Ray Allen has been a key contributor and a very important part of the Boston Celtics' success this season.
The eight-time NBA All-Star was acquired by the Celtics in 2007 and has helped power them back to one of the best teams in the NBA. So far, Allen is having a great year, averaging 18.1 PPG, 3.4 RPG, and 2.8 APG.
At 33, he has shown that he can still sink that three-point shot. He currently has 2,212 three-point field goals made and is only behind Reggie Miller (2,560) for the all-time lead. A milestone which Allen is looking to achieve remains close in sight.
In order for the Celtics to uphold this recent success and continue to rise in the East, Allen will need to continue his great play. There is no doubt that he will help lead them into the playoffs as one of the top seeds in the East, if not No. 1.
He helped his team to the playoffs in five seasons, though; three with Milwaukee (98-99, 99-00, 00-01), one with Seattle (04-05), and last year's trip with Boston that saw them win the NBA championship in seven over the Los Angeles Lakers.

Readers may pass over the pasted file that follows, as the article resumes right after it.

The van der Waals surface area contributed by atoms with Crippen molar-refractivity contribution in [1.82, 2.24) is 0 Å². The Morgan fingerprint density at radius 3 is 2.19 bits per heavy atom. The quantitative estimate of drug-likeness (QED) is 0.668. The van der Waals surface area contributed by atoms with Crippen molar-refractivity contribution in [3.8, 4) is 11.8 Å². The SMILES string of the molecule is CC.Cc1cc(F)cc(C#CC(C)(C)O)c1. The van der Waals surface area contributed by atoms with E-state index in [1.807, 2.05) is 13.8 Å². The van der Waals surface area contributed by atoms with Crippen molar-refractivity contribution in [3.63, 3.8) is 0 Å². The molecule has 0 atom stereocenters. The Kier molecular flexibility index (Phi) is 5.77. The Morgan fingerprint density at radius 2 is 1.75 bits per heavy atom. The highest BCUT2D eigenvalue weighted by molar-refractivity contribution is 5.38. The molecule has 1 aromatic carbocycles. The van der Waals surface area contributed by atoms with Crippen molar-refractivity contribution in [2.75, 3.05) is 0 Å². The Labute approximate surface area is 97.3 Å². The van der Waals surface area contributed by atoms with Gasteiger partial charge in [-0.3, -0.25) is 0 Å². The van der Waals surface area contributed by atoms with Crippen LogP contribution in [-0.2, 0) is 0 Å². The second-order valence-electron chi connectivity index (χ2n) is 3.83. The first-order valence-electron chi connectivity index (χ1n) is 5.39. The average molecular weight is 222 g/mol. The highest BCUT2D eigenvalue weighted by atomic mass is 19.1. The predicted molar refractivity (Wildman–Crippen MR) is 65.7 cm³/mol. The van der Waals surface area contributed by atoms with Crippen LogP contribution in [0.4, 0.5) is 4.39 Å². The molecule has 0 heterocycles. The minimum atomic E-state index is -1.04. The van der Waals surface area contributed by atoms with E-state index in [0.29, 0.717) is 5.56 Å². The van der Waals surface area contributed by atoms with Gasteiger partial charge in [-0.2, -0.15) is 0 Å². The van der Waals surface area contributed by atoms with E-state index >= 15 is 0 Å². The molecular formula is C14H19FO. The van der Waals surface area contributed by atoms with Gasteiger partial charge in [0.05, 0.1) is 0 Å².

In 63 postseason games, Allen has averaged 21 points, 4.3 rebounds, and 3.9 assists. These totals are closely compared to his career totals.
Before last year, though, Allen had never really played around players like Paul Pierce or Kevin Garnett, which lead to a small drop in his overall production. One could say he is the playoff equivalent of A-Rod, but that wouldn't be fair.
Allen has just played with some below-average teams, leading to postseason troubles. In last year's playoffs with Boston, Allen averaged 15.6 points, 4.3 rebounds, and 3.9 assists. But he was playing alongside Garnett (20.4 points, 10.5 rebounds, and 3.3 assists) and Pierce (19.7 points, 5.0 rebounds, and 4.6 assists), which took a lot of his production away.
After last year's All-Star appearance and championship against the Lakers, Allen has been motivated to once again help the Celtics try to make history by winning the most games in a regular season and defend their title.
It seems as though Allen has discovered a new career in Boston and experienced a resurgence as a player. Although he may not be the scorer he once was, he is still a huge part of the Boston offense and should contribute high level statistics in the second half of the season—and throughout the playoffs.